Sketch of William J. Hardy. Source: Grand Rapids History & Special Collections, Archives, Grand Rapids Public Library 

December 22, 2022

The Man at the Heart of Adventism’s First Black Family

William Hardy is credited with two important firsts. In 1857, William J. Hardy and his wife, Eliza Watts, became the first black family to join the Seventh-day Adventist Church. In 1872, William Hardy was the first Black elected to public office in the state of Michigan.  

William Hardy, the son of Henry and Mary Hardy, was born on January 9, 1823, in New York state. He moved with his parents to Washtenaw County, Michigan, in 1827. His father died when William was about seven years old. When he was about fourteen, his mother bound him out for seven years to a farmer near Ann Arbor. Recognizing the young man’s exceptional abilities, the farmer released William before the seven-year contract ended. 

In 1844, William, then about 21 years of age, married Eliza Watts, a member of a free Black family from Pennsylvania. In 1846, William and Eliza purchased a farm in Gaines Township, Kent County, Michigan (near Grand Rapids). The following August, William and Eliza had their first child, a daughter they named Alice. Eventually five more children—four boys (Eugene D., Asher, W. Loyd, and William H.), and one girl (Mary Ellen)—were added to the Hardy family.  

In June 1857, Joseph B. Frisbie, a former Methodist minister, held a series of meetings in Caledonia, Michigan. In a letter William Hardy wrote to the Review in 1858, he recalled, “Through the instrumentality of Bro. Frisbie last summer, I was led to see a beauty in what is termed ‘present truth,’ especially the commandments of God.”  

Follow-up meetings were held in Caledonia on October 3 and 4, 1857, conducted by Joseph Frisbie, John Byington, and James and Ellen White. On Monday, October 5, Joseph Frisbie baptized eight people. John Byington recorded in his diary that he stayed that night with the Hardy family. Elder Byington noted that Eliza was in the Truth, but that William was not yet decided. Byington described them as a very good and kind mulatto family.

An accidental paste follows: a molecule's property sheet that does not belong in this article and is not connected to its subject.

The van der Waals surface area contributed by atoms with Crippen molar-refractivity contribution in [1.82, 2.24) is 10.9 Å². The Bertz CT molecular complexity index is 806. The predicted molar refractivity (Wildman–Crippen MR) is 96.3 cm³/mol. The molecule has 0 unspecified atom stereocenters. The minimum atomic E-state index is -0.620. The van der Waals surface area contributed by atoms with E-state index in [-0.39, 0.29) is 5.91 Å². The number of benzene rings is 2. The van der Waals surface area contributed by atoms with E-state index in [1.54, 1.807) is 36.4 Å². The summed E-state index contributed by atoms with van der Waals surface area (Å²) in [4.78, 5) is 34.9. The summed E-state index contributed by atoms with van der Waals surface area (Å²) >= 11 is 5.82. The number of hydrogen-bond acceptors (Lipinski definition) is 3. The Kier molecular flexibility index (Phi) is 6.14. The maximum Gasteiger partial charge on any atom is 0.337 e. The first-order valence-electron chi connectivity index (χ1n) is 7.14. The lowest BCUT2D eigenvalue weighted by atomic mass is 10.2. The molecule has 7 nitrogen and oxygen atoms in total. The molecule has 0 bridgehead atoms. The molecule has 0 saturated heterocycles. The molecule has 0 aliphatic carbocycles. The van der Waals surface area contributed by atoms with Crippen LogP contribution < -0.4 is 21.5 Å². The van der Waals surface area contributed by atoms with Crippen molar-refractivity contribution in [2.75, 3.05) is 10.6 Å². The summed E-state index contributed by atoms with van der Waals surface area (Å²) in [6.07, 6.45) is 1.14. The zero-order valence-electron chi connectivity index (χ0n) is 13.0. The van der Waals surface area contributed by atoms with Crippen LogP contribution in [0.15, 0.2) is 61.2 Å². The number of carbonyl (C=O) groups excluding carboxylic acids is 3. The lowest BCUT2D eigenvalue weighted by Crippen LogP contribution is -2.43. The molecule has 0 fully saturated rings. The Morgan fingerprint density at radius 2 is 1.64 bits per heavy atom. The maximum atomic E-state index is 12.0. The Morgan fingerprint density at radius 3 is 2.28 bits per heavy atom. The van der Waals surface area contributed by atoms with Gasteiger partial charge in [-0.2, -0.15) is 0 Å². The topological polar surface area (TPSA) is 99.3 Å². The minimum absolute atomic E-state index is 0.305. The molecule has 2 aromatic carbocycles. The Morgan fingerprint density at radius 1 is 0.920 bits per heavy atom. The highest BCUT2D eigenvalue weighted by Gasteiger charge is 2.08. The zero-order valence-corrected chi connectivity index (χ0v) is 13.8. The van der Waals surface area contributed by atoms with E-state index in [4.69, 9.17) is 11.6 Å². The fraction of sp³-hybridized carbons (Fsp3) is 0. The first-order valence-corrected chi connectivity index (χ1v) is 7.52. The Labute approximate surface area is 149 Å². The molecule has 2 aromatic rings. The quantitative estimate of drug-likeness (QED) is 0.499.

Whether then, or shortly thereafter, William also decided to join the Sabbath-keepers in Caledonia. In his letter in the Review, he went on to say that “after being connected with the Free Baptists a number of years, I was led to cast my lot with the Sabbath-keepers of Caledonia; and I have never regretted that step.”  

On Tuesday, January 25, 1859, Ellen White, John Loughborough, and his wife, returning home to Battle Creek after an almost three-week trip, visited the Hardy family. Traveling through fast-falling snow those fourteen miles from Grand Rapids, the three exhausted travelers arrived at the Hardy home in time for the noon meal. After a hearty welcome by the family, a good meal was enjoyed by all. Ellen White recorded in her diary, “Although the house is poor and old, everything is arranged with neatness and exact order. The children are well behaved, intelligent, and interesting. May I yet have a better acquaintance with this dear family.”   

Formal organization of the Caledonia Church occurred during meetings conducted November 17 and 18, 1862, by J.N. Loughborough. Its original membership was 34. The following January a Sabbath school was organized. At the same time, two of the Hardy children gave their hearts to the Lord. By mid-1863, the church had grown to 40 members.  

In 1868, the Michigan Conference delegates voted permission for the Caledonia Church to change its name to the Gaines Church. Through the years, William was given added leadership responsibilities in this church. By 1876, William was unanimously elected elder of the church. In 1878, it was reported that “The burden of the work here [Gaines Church] now rests almost wholly on Bro. W. J. Hardy.”  

In 1870, the fifteenth amendment to the Constitution was passed giving Black men the right to vote. Almost immediately William became involved in local politics. In 1872, he was elected Supervisor from Gaines Township, reportedly the first Black elected to office in the State of Michigan.  

After suffering a stroke around 1882, William sold his farm and moved to a much smaller one near the community of Dutton where later he operated a livery stable. Without William’s leadership, by 1885 the Gaines Church disbanded. Following William’s death on June 8, 1888, approximately 400 people attended his funeral—indicating the respect of his White neighbors. A local newspaper eulogized him by saying, “He was a man of honor, honesty and integrity, and was appreciated by the community in which he lived.” 

On Oct. 10, 2015, officials in Gaines Township dedicated Hardy Pond, located at the Gaines Township Hall/Prairie Wolf Park site, in honor of its 13th township supervisor, William J. Hardy.  

Hardy also is honored at the Hardy Exhibit in Historic Adventist Village in Battle Creek where visitors are told about this stalwart pioneer Adventist.  


Larry Onsager, Dean of Libraries, Emeritus, Andrews University, Berrien Springs, Mich. Jim Nix, retired director of the Ellen G. White Estate at the General Conference in Silver Spring, Md.